Only Florida's governors can say how they pick execution order
Sarah Lundy Sentinel Staff Writer
8:37 PM EDT, May 19, 2009
Last month, Florida Gov. Charlie Crist decided it was time for John Marek and David Johnston to die.
Crist picked out Marek and Johnston from nearly two dozen death-row inmates whose appeals are exhausted. Exactly how he came to pick those two prisoners -- and why -- is a subject only the governor can answer.
He's not talking. And neither are former governors who have made similar decisions since Florida reinstated its death penalty in 1976.
"I don't know how they decide," said Marek's lawyer, Marty McClain, a veteran death-row attorney who has defended hundreds of inmates. "Over the years I have wanted to know the answer to that question."
He's not alone. Johnston's attorney, Todd Doss, has defended at least two dozen death-row inmates, and he asks this question in his latest effort to stop the inmate's execution.
"Mercy was extended to these other inmates and they were allowed to continue to live," he wrote in a 30-page motion filed in Orange circuit court. "The process can only be described as a lottery."
Florida gives the decision to initiate the state's ultimate punishment to the governor, who sets his own criteria in choosing the next to enter the death chamber. Other states, such as Texas, Georgia, Mississippi and California, place the responsibility on their court systems.
There are 392 prisoners on death row. Since 1979, Florida has executed 67 inmates, including two women, for their crimes. And over the years the selection of these condemned has remained a mystery.
"It's the epitome of how arbitrary it is," said Elisabeth Semel, director of the Death Penalty Clinic at the University of California- Berkeley.
Chiles wanted to know case specifics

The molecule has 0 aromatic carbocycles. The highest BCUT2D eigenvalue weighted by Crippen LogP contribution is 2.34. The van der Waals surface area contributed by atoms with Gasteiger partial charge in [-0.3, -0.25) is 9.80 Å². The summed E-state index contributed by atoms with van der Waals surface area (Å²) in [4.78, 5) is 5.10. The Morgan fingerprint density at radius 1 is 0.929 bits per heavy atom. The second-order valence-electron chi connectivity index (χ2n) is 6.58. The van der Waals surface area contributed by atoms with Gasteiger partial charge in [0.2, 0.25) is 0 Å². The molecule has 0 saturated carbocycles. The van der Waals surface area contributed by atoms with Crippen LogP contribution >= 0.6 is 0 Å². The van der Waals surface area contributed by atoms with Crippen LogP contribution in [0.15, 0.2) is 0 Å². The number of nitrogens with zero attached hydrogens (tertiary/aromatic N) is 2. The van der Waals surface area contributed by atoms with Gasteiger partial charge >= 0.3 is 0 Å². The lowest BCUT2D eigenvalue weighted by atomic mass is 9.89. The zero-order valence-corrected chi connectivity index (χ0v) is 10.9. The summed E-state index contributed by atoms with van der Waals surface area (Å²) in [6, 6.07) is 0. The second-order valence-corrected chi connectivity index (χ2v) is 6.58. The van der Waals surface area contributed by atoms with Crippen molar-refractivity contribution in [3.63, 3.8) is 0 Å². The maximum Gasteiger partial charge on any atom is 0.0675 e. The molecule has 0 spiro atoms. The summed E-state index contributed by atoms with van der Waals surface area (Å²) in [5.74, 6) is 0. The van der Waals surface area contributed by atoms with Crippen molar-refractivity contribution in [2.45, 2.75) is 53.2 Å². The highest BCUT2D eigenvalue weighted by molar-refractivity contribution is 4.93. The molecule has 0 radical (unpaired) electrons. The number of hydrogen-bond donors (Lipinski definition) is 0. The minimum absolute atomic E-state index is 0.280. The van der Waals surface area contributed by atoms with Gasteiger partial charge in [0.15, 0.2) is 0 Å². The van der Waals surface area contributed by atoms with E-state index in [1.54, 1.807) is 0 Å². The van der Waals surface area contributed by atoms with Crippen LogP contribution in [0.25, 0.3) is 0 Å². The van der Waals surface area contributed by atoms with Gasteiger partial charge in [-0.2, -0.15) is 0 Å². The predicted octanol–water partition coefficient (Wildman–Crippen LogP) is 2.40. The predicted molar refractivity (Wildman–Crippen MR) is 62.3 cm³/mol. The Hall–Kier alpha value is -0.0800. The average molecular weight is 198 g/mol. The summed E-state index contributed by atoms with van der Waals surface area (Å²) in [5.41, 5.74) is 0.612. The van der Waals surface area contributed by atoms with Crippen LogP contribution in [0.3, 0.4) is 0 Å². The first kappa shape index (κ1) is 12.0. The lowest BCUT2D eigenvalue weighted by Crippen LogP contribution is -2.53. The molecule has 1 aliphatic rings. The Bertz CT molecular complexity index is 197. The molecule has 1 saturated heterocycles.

Former Gov. Lawton Chiles focused on where the cases stood on appeals, said Tallahassee attorney Tom Crapps, who monitored death penalty cases for Chiles from 1996-98.
If a case reached the point that all state and federal appeals were exhausted, Crapps would prepare it for the governor. He'd speak with the prisoner's attorney, asking about any other details the governor should know.
"I would read all the opinions written by the court," Crapps said.
Crapps would discuss the case with other attorneys in the governor's office. Then he'd meet with Chiles.
"It wasn't an easy process for anyone," he said.
"He would grill me about the case," Crapps recalled. "He wanted to know about the facts, the witnesses and evidence and issues raised on appeal."
During Chiles' eight-year- term, 18 prisoners -- including one woman -- were executed.
Jeb Bush leaned toward volunteersAs governor, Jeb Bush signed more than two dozen death warrants. Of those, 21 people were executed.
Defense attorneys say Bush seemed to lean toward volunteers, inmates who stopped appealing their cases. Killer Paul Hill, who was convicted to killing an abortion doctor and a clinic escort in Pensacola in 1994, volunteered for his September 2003 execution. Two years later, Glen Ocha raised his hand to be executed for killing a Kissimmee woman in 1999.
University of Florida law professor Bob Dekle remembered getting a call from Bush's office when John Blackwelder -- the man Dekle prosecuted for tying up and killing another prisoner -- was up for execution after volunteering in May 2004.
Another prisoner confessed to the same crime, so Bush wanted to make sure Blackwelder was really the killer. A DNA test was done and confirmed Blackwelder's guilt before execution day.
Neither former Bush nor attorneys who worked for him responded to e-mails requesting interviews.